Jimmy Hsiao — The techno-cultural divide between the US and China

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Jimmy talks about how technical and cultural factors combine to complicate US-Chinese business practices.

In this 8 minute podcast (download iPod compatible, 42MB), Jimmy Hsiao and I continue our conversation by discussing some of the techno-cultural subtleties to doing business in China. Overall, Jimmy notes, U.S. companies have a lead on Chinese companies in technological integration. His business is built on translating U.S. technological integration strategies into something that will be effective in Chinese business culture. It's not just a simple matter of translating English into Chinese.

We discuss three major differences where it is easy for foreigners in China to make mistakes:

  • The Chinese skipped over relying on personal computers for Internet communication. Rather, they rely on cell phone text messages and other mobile solutions. This has direct implications for doing things like creating eCatalog systems. The catalog must have a mobile interface.
  • Distances from The U.S. to China are great and the data rates between them are restricted. Companies cannot rely on having Internet services from the U.S. easily available in China and vice versa.
  • China has 56 distinct nationalities and a land mass that is slightly larger than the U.S. There is not just one China that you do business in but multiple Chinas.

Additional Links

  • Jimmy mentions Ctrip, a Chinese travel agency. They have an Internet site, but they send all confirmations first by cell phone text message.
  • As of 2004, as Jimmy notes, there were an estimated 320 million mobile phone users in China, more than the entire population of the United States.

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Listed below are links to blogs that reference this entry: Jimmy Hsiao — The techno-cultural divide between the US and China.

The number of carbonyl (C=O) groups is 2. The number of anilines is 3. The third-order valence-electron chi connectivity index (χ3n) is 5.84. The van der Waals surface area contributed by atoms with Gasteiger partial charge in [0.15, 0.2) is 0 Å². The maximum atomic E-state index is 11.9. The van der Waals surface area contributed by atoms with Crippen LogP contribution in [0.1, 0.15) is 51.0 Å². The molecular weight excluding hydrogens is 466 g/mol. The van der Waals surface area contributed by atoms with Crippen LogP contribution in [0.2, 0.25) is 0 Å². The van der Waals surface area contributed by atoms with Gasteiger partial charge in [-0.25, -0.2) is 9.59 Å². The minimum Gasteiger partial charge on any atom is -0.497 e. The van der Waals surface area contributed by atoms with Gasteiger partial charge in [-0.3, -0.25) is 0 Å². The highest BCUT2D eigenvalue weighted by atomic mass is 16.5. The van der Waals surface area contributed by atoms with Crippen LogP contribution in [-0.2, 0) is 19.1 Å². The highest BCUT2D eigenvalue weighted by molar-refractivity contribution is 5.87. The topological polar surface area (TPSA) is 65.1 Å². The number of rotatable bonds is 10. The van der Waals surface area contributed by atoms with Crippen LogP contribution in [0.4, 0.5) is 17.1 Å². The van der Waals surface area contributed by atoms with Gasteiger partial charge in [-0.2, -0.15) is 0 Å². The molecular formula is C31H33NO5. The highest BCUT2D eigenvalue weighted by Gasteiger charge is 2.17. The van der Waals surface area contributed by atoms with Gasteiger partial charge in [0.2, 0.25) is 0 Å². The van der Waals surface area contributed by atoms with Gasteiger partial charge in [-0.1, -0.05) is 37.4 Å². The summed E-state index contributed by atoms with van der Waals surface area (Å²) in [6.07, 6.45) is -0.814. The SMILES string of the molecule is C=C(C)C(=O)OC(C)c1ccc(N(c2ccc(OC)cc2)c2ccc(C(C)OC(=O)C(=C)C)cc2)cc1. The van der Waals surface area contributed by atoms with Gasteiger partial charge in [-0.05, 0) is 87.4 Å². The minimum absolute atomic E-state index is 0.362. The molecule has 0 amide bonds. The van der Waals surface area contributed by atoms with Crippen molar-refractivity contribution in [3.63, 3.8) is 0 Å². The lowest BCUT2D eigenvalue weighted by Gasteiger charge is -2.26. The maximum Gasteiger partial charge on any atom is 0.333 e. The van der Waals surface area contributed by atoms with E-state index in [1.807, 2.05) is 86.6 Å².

TrackBack URL for this entry: http://michiganinnovators.org/cgi-sys/cgiwrap/fpgibson/MI/mt41/mt-tb.cgi/14

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1 Comments

Nicholas Jackson on November 13, 2007 12:13 AM
Quite possibly the most daunting business tasks that I could think of would be taking my company global. To begin with, I would have to thoroughly understand the laws and regulations of the market that I wished to enter. This would of course, pave the way for me to do business legally, but I would still need to comply with the cultural standards in order to reach my target audience. To be honest, through all of my educational experience, I’m not sure if the idea of the cultural differences between nations has ever been introduced? Sure, the legal and regulatory obligations have been thoroughly covered, but never the cultural. I never understood the cultural differences between the United States and China concerning communication. 400 million cell phones? That is amazing! I see the convenience with using a cell phone for complete communication; it’s just that the difficulty escapes me. Even though text messaging allows for mobile communication, it is more difficult and time consuming when compared to email. I guess I just can’t understand how text messaging became such a dominant force in the Chinese culture? I’m interested to know other services that Mr. Hsiao’s company might offer. I understand that they play a liaison role with American companies wanting to do business in China and help them operate locally. With that said, do they offer suggestions concerning marketing? Do they help their customers modify their products or services to better suit the Chinese culture? Mentioned in the interview was the “great firewall” of China. If I understand this correctly, there are certain sites on the internet that are not available to the public in China. Is this because of the government of China and their efforts to shield the public from sites they deem inappropriate? My question is this. If the Chinese government goes to great lengths to censor internet traffic, what do they do to control text messaging traffic? With the concentration of mobile phone users in China, this would seem to be paramount for the Chinese government. Regards – Nicholas B. Jackson Eastern Michigan University

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